- Troubled star has been sacked by North Melbourne
- The AFL handed him a massive 18-week suspension.
- The No to Violence group will not ask for a lifetime ban
Sacked AFL footballer Tarryn Thomas does not need to be banned from returning to competition if he can show “radical change”, according to the head of the national peak body against male family violence.
No to Violence executive director Phillip Ripper said the advocacy group would not call for a lifetime ban from the league for Thomas, who he said still had the ability to transform his attitudes and behavior toward women.
The organization applauded North Melbourne and the AFL for their handling of the latest allegations leveled at the 23-year-old, who was sacked by the Kangaroos on Thursday when a league investigation found he had behaved inappropriately towards a woman.
The AFL handed Thomas an 18-week suspension, preventing him from returning to competition in 2024.
However, another AFL club could sign him next year, likely subject to approval by their board of directors.
Troubled Kangaroos star Tarryn Thomas was sacked by the club this week after an investigation found he had behaved inappropriately towards a woman.
Thomas is pictured leaving Melbourne Magistrates Court in February 2023
Thomas showed a lot of potential, but his career was marred by a series of off-field incidents involving women.
Ripper said there was no need to rule out the prospect of an AFL return for Thomas, but warned the kind of change he would need to show to make it acceptable “wouldn’t be quick”.
‘We would say that all men and all people have the capacity for change. If we didn’t believe that, we wouldn’t be doing the job we do,” Ripper said when asked if he would embrace Thomas’ return to the elite level.
“The degree to which people can achieve that change really depends on them and the amount of hard work they are willing to put in.”
‘We recognize that people like Tarryn likely have a long history of trauma, problems and complexity in their lives. While we encourage you to see the need for radical change in your life, we also understand that radical change is not quick.’
Ripper warned that the scale of the behavioral change required from Thomas meant he might never reach the standard required to return.
“It requires a lot of commitment, time and concentration, and it requires a lot of unlearning and relearning about ways of relating to others, respectful relationships and appropriate ways of relating,” he said.
‘Many people who end up using family violence in their relationships come from a history where they haven’t had great role models and need to learn new ways of being.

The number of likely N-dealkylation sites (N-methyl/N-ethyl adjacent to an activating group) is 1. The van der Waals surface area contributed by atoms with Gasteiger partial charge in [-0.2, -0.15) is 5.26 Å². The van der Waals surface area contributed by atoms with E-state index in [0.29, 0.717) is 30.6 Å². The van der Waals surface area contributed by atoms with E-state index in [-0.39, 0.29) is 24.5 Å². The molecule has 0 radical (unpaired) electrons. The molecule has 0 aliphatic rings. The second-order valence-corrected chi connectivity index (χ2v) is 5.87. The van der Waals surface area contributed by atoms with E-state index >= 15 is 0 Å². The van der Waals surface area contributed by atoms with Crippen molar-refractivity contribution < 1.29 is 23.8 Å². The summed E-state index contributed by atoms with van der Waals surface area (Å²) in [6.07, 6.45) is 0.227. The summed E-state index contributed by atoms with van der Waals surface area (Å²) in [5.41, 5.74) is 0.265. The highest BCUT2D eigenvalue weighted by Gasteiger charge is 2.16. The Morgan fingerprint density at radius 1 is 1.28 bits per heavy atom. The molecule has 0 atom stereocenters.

“We encourage you to continue working on that journey of change and believe that it is possible for everyone to make a change in their life.”
No to Violence chief executive Phillip Ripper said the advocacy group would not call for a lifetime ban from the AFL for Thomas.
North Melbourne general manager of football Todd Viney said Thomas has “behaved well” outside of the league.
Alastair Clarkson will have to try to get the Kangaroos off the bottom of the ladder without Thomas, despite his undeniable ability.
North Melbourne football boss Todd Viney said on Thursday that Thomas, who had been recalled twice in 2023 before the latest allegation against him, had “behaved outside” the league.
‘I can’t read Tarryn’s mind, but from my point of view there are two Tarryns. “He’s the one you see day to day and the one who’s in a relationship and when he’s having some trouble dealing with relationship issues,” Viney said.
‘I spoke in the middle of last year. You behave well or you behave badly and, unfortunately for Tarryn and his behavior, he has behaved badly.’
No to Violence issued a statement on Friday praising the AFL and the Kangaroos for their stance.
“It is fantastic to see football, a bastion and role model for masculinity, saying no and setting clear boundaries and helping to shape community attitudes,” Mr Ripper said.
‘We are pleased to see the AFL and North Melbourne take a stand and condemn disrespectful behavior against women.
“All of these things are connected: when influential individuals and organizations report violent, abusive and controlling behavior, they show men and boys around the world that these types of behaviors are no longer valid.”